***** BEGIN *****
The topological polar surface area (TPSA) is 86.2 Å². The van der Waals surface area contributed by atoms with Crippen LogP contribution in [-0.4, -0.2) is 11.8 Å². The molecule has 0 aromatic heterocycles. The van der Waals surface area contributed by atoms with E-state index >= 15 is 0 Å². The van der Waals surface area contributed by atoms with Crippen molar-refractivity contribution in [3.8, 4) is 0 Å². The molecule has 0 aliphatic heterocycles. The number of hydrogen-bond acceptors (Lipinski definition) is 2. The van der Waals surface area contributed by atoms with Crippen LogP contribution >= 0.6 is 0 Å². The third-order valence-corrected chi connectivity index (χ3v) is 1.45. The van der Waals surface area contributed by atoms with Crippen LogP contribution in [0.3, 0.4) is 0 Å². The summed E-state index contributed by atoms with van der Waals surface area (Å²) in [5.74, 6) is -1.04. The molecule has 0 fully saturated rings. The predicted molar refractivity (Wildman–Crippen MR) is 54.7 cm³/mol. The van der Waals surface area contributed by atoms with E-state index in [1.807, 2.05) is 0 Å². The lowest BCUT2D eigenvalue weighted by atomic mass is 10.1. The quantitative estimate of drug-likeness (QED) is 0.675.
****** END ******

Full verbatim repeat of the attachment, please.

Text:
The topological polar surface area (TPSA) is 86.2 Å². The van der Waals surface area contributed by atoms with Crippen LogP contribution in [-0.4, -0.2) is 11.8 Å². The molecule has 0 aromatic heterocycles. The van der Waals surface area contributed by atoms with E-state index >= 15 is 0 Å². The van der Waals surface area contributed by atoms with Crippen molar-refractivity contribution in [3.8, 4) is 0 Å². The molecule has 0 aliphatic heterocycles. The number of hydrogen-bond acceptors (Lipinski definition) is 2. The van der Waals surface area contributed by atoms with Crippen LogP contribution >= 0.6 is 0 Å². The third-order valence-corrected chi connectivity index (χ3v) is 1.45. The van der Waals surface area contributed by atoms with Crippen LogP contribution in [0.3, 0.4) is 0 Å². The summed E-state index contributed by atoms with van der Waals surface area (Å²) in [5.74, 6) is -1.04. The molecule has 0 fully saturated rings. The predicted molar refractivity (Wildman–Crippen MR) is 54.7 cm³/mol. The van der Waals surface area contributed by atoms with E-state index in [1.807, 2.05) is 0 Å². The lowest BCUT2D eigenvalue weighted by atomic mass is 10.1. The quantitative estimate of drug-likeness (QED) is 0.675.